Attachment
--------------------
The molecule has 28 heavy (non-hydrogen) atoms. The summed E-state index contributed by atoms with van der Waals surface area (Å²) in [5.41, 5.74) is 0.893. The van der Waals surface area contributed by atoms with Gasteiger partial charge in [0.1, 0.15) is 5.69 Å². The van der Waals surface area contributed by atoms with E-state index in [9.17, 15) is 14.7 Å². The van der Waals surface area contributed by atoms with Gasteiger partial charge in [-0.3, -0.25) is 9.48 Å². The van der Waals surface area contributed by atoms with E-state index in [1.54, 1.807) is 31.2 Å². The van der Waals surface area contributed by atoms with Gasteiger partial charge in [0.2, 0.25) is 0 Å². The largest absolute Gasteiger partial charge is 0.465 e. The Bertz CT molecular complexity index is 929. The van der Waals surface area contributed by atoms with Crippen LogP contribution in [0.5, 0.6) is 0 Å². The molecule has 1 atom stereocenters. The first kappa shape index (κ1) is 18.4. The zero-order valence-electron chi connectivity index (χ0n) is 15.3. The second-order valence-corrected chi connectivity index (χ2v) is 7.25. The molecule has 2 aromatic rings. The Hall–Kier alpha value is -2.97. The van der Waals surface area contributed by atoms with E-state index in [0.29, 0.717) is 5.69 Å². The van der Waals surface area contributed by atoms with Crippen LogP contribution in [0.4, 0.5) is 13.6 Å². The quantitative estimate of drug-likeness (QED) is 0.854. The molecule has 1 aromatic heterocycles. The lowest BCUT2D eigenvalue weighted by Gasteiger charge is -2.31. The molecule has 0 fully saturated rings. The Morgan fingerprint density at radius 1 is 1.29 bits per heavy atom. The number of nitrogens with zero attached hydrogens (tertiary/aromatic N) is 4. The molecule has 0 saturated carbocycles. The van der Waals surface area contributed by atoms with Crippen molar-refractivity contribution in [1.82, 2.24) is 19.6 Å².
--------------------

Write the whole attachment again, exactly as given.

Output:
The molecule has 28 heavy (non-hydrogen) atoms. The summed E-state index contributed by atoms with van der Waals surface area (Å²) in [5.41, 5.74) is 0.893. The van der Waals surface area contributed by atoms with Gasteiger partial charge in [0.1, 0.15) is 5.69 Å². The van der Waals surface area contributed by atoms with E-state index in [9.17, 15) is 14.7 Å². The van der Waals surface area contributed by atoms with Gasteiger partial charge in [-0.3, -0.25) is 9.48 Å². The van der Waals surface area contributed by atoms with E-state index in [1.54, 1.807) is 31.2 Å². The van der Waals surface area contributed by atoms with Gasteiger partial charge in [0.2, 0.25) is 0 Å². The largest absolute Gasteiger partial charge is 0.465 e. The Bertz CT molecular complexity index is 929. The van der Waals surface area contributed by atoms with Crippen LogP contribution in [0.5, 0.6) is 0 Å². The molecule has 1 atom stereocenters. The first kappa shape index (κ1) is 18.4. The zero-order valence-electron chi connectivity index (χ0n) is 15.3. The second-order valence-corrected chi connectivity index (χ2v) is 7.25. The molecule has 2 aromatic rings. The Hall–Kier alpha value is -2.97. The van der Waals surface area contributed by atoms with E-state index in [0.29, 0.717) is 5.69 Å². The van der Waals surface area contributed by atoms with Crippen LogP contribution in [0.4, 0.5) is 13.6 Å². The quantitative estimate of drug-likeness (QED) is 0.854. The molecule has 1 aromatic heterocycles. The lowest BCUT2D eigenvalue weighted by Gasteiger charge is -2.31. The molecule has 0 fully saturated rings. The Morgan fingerprint density at radius 1 is 1.29 bits per heavy atom. The number of nitrogens with zero attached hydrogens (tertiary/aromatic N) is 4. The molecule has 0 saturated carbocycles. The van der Waals surface area contributed by atoms with Crippen molar-refractivity contribution in [1.82, 2.24) is 19.6 Å².